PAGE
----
Parking charges and fines are one of my biggest bugbears; I’ve not paid a parking fine yet and never intend to. I advocate friends and family to do the same, as the whole system, even council car parks are often twisted money grabbing schemes.
When vehicle clamping on private land was banned in 2012, we motorists thought a corner had been turned, but as with all easy money making schemes the game just changed. Instead of clamping, nefarious private parking companies changed to slapping motorists with ‘Parking Charge Notices’ that mimic the official ‘Penalty Charge Notice’. That simple word change cons thousands of us into coughing up ludicrous amounts of money for trivial things like overstaying in a parking spot for a few minutes.
Quite often you won’t even know you’ve been had until a letter arrives through your door. You can thank the DVLA for that, do you know they sell your details for £2.50 a time? Each month they rake in a whopping £1.5 million for selling our addresses to private parking firms.
With the fee being so ridiculously low it’s no wonder dodgy parking practices have spread like the plague across the country.
Penalty Charge Notice vs Parking Charge Notice
The two types of parking ticket mean very different things, the simplest way to identify the two is that a Penalty Charge Notice is an official fine from a local council. Never ignore these and do take them seriously. If you’ve been unfairly given one due to some sort of mistake, you’ll often be able to appeal and be given a fair judgement.
A Parking Charge Notice, on the other hand, is merely a speculative invoice. It holds little weight and depending on the severity of what you’ve supposedly done, not a huge amount will happen.
That being said you should only contest the fine if you believe it, or the fee they’re trying to charge you to be unfair. If you’ve done something wrong and you know it, pay up.
What classes as unfair?
An unfair ticket can be one that was given unjustly, maybe being fined for parking on the white line of a bay, overstaying your ticket time by a few minutes, or entering your registration wrong when you paid.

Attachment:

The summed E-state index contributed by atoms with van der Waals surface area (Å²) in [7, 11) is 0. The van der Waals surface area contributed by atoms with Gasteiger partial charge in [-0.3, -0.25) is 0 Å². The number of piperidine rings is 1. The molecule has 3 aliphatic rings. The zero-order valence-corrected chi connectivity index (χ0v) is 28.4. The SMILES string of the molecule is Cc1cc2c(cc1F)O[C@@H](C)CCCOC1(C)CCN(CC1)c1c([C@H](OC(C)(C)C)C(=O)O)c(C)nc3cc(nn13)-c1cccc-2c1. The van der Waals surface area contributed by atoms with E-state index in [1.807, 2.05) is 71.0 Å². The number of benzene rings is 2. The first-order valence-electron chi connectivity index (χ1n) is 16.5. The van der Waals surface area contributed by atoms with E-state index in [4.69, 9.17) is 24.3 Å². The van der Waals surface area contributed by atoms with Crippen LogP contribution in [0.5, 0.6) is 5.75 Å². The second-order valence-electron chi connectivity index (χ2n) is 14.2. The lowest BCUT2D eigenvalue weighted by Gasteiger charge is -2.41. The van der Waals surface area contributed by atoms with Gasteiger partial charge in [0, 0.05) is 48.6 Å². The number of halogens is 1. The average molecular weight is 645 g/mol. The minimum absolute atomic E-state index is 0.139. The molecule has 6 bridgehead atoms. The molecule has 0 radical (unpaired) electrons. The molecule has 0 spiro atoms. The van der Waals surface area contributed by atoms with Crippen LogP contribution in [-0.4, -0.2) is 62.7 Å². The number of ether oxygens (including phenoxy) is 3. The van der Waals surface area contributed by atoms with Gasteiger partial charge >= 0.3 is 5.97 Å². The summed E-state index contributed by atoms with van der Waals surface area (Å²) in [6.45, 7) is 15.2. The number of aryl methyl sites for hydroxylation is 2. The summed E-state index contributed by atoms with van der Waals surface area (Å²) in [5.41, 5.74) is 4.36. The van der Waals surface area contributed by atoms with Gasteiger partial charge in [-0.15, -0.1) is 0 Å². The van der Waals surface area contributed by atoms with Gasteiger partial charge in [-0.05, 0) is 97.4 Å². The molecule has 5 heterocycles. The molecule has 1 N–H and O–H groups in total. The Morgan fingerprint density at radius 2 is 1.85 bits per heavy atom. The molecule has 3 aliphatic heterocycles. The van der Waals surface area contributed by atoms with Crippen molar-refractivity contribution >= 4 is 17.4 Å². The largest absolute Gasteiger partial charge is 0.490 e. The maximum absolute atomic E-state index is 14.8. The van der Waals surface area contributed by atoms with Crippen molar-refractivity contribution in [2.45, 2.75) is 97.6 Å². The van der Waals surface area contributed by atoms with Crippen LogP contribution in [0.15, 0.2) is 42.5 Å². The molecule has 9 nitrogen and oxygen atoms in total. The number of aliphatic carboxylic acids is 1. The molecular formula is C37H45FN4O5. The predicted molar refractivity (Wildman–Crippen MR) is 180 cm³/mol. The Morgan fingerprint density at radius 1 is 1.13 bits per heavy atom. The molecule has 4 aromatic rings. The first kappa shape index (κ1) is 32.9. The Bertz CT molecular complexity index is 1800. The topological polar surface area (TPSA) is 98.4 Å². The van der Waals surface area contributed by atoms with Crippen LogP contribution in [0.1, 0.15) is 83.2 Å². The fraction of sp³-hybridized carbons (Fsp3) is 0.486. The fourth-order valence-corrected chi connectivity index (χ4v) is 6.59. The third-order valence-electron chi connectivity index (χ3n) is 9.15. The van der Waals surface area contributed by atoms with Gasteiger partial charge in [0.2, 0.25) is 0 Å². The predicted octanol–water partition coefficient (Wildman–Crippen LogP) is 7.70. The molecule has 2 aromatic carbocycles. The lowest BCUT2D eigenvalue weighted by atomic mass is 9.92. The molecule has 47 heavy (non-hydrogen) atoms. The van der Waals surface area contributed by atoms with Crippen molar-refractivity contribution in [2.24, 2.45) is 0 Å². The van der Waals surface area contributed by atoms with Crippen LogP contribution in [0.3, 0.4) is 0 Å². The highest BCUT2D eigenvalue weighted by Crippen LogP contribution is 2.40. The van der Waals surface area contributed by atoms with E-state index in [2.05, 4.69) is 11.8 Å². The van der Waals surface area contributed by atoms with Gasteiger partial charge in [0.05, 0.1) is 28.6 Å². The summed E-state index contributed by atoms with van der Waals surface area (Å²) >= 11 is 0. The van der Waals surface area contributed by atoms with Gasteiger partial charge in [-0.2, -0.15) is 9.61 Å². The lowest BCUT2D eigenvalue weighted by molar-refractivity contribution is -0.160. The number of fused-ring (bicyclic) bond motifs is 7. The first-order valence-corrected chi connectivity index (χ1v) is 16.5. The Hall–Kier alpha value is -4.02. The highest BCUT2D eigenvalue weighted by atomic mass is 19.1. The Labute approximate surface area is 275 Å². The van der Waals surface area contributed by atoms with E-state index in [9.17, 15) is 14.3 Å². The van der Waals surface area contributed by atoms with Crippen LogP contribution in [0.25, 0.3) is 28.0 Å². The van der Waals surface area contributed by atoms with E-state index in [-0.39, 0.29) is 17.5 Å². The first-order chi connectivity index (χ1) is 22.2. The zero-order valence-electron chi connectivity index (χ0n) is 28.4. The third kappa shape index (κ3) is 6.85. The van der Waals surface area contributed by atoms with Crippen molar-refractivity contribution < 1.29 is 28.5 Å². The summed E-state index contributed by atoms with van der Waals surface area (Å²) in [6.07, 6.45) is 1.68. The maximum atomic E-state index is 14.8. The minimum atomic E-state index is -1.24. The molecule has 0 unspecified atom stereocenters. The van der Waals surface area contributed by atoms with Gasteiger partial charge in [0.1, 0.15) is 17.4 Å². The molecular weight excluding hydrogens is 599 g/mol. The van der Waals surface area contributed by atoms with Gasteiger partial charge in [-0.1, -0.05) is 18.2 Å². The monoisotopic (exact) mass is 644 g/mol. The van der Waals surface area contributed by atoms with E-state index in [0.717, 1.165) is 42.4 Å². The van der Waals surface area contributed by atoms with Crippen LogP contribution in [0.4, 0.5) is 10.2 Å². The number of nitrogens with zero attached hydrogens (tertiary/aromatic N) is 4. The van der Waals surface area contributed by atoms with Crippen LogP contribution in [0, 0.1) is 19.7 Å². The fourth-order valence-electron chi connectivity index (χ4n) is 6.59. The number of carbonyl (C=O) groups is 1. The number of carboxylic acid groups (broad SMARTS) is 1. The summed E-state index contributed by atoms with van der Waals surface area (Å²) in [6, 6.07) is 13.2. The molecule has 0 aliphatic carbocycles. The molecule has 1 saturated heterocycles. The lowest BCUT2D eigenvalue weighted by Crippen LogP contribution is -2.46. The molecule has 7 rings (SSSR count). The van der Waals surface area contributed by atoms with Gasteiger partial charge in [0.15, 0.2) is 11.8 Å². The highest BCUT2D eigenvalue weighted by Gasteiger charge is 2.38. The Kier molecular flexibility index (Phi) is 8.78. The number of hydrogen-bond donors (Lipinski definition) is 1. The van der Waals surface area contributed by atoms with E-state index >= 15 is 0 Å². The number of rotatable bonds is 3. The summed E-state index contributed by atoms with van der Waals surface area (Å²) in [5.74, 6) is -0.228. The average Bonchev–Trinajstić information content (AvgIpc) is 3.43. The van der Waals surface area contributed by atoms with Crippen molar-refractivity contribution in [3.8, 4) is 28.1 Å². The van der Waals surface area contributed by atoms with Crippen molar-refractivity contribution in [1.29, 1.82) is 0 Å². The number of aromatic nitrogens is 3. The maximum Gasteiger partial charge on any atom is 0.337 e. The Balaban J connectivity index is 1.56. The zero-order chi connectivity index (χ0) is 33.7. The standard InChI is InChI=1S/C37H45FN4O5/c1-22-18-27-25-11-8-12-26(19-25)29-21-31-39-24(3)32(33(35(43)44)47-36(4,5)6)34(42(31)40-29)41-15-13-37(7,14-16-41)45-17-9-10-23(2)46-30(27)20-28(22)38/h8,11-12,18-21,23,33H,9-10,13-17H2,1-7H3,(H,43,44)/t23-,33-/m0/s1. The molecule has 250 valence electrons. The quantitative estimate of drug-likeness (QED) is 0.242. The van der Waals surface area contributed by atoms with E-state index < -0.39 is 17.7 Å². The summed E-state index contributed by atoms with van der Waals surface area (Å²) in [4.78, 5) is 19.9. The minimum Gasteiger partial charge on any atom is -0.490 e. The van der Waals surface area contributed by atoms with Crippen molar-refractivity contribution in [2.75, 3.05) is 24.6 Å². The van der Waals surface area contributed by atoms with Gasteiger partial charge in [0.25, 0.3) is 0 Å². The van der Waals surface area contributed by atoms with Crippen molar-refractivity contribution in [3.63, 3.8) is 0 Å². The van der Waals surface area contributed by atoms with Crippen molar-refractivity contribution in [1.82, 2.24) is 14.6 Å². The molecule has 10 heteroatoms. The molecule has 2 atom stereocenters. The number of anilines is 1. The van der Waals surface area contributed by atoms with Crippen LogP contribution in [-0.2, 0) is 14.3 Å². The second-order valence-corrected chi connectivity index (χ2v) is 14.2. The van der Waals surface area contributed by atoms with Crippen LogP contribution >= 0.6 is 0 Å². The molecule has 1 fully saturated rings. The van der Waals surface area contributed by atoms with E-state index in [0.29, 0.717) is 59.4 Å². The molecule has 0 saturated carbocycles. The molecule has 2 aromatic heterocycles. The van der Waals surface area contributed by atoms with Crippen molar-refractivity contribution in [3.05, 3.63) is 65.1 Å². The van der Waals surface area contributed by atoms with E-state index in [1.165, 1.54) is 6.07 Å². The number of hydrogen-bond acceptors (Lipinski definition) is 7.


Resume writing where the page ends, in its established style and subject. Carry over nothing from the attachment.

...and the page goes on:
Under the above circumstances, you’ll be sent a letter saying you need to pay a fine of around £100 if you do so within 14 days that will be reduced to £60. That’s unfair.
The majority of people pay straight away at the lower rate; it’s a simple money making scheme founded on fear of court orders and debt collectors.
Never pay a ticket from a private parking firm without looking into it first.
What if it goes to court?
Court is a scary word, but what you have to remember is there are significant costs involved for a parking firm to take you to court, especially if they lose. More often than not they can only try and claim back the lost revenue, so if you overstay by 10 minutes, that’s all they would effectively be entitled to.
Naturally, this can change on a per Judge basis, but Judges are busy people and quite often can’t even be bothered with such trivial matters. It will either be thrown out before it gets to court, or found in your favour if it’s an obvious case of common sense and they’re just coming after you trying to make a quick buck.
A small claims court will ask you to pay the fine but not the company’s costs; you also won’t get any sort of penalty on your credit rating. So even if you don’t pay up, the worst that will happen in the infinitesimally small chance that they take you to court, is you’ll have to pay the original fine cost.
For more information on how to appeal parking charges, you need to head on over to the private parking ticket section on Money Saving Expert.
How are they allowed to do this?
So the DVLA are making roughly £18 million a year by selling our details at £2.50 a time. They aren’t going to want that cash cow to dry up; their defence is that they only sell details to private parking companies that are registered with the BPA (British Parking Association) or the International Parking Community.
Both organisations are run by their members, the parking operators, which brings into question their legitimacy from a non-bias perspective. However, the DVLA deem that membership to these outstanding bodies’ means they’re good enough to buy our data.
What can be done?
Aside from fighting all unjust and unfair parking tickets to give these illegitimate companies a hard time, a new unfair parking charge campaign has just been launched by This Is Money.
They make the point that with all the new GDPR legislation, drivers should have the ability to opt-out of having their details shared with third parties. Following that, they’re asking for the DVLA to investigate ticketing hotspots in a bid to see if the charges are fair.
Hopefully, this new campaign will gain traction as the motorist is already seen as a honeypot for taxation, parking fines are yet another ruthless way to extract money from our pockets.